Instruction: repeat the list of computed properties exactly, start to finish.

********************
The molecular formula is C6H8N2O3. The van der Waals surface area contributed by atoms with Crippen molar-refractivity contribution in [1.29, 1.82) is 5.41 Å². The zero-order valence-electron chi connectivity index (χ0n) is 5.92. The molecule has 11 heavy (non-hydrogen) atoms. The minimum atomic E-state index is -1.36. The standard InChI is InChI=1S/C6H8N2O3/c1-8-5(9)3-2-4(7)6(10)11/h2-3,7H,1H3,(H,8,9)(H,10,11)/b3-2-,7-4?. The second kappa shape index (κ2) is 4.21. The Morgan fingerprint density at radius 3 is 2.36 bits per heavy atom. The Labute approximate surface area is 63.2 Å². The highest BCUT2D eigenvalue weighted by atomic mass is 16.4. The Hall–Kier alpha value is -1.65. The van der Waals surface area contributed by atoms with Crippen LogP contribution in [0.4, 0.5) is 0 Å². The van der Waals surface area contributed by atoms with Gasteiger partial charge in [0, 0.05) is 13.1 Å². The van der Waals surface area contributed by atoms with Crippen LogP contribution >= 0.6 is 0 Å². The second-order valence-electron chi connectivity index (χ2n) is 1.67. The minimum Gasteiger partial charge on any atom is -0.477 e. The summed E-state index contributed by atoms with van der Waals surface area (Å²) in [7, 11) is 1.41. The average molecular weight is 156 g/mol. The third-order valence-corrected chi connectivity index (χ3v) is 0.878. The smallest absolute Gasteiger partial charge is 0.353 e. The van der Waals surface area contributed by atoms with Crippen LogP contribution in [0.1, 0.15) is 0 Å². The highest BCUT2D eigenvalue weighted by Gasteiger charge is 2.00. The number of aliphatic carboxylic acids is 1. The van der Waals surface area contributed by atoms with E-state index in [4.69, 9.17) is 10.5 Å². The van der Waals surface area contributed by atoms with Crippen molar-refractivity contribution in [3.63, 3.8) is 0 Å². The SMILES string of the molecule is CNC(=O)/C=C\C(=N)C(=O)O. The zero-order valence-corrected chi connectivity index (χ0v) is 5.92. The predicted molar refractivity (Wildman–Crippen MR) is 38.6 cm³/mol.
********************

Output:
The molecular formula is C6H8N2O3. The van der Waals surface area contributed by atoms with Crippen molar-refractivity contribution in [1.29, 1.82) is 5.41 Å². The zero-order valence-electron chi connectivity index (χ0n) is 5.92. The molecule has 11 heavy (non-hydrogen) atoms. The minimum atomic E-state index is -1.36. The standard InChI is InChI=1S/C6H8N2O3/c1-8-5(9)3-2-4(7)6(10)11/h2-3,7H,1H3,(H,8,9)(H,10,11)/b3-2-,7-4?. The second kappa shape index (κ2) is 4.21. The Morgan fingerprint density at radius 3 is 2.36 bits per heavy atom. The Labute approximate surface area is 63.2 Å². The highest BCUT2D eigenvalue weighted by atomic mass is 16.4. The Hall–Kier alpha value is -1.65. The van der Waals surface area contributed by atoms with Crippen LogP contribution in [0.4, 0.5) is 0 Å². The van der Waals surface area contributed by atoms with Gasteiger partial charge in [0, 0.05) is 13.1 Å². The van der Waals surface area contributed by atoms with Crippen LogP contribution >= 0.6 is 0 Å². The second-order valence-electron chi connectivity index (χ2n) is 1.67. The minimum Gasteiger partial charge on any atom is -0.477 e. The summed E-state index contributed by atoms with van der Waals surface area (Å²) in [7, 11) is 1.41. The average molecular weight is 156 g/mol. The third-order valence-corrected chi connectivity index (χ3v) is 0.878. The smallest absolute Gasteiger partial charge is 0.353 e. The van der Waals surface area contributed by atoms with Crippen LogP contribution in [0.1, 0.15) is 0 Å². The highest BCUT2D eigenvalue weighted by Gasteiger charge is 2.00. The number of aliphatic carboxylic acids is 1. The van der Waals surface area contributed by atoms with E-state index in [4.69, 9.17) is 10.5 Å². The van der Waals surface area contributed by atoms with Crippen molar-refractivity contribution in [3.63, 3.8) is 0 Å². The SMILES string of the molecule is CNC(=O)/C=C\C(=N)C(=O)O. The zero-order valence-corrected chi connectivity index (χ0v) is 5.92. The predicted molar refractivity (Wildman–Crippen MR) is 38.6 cm³/mol.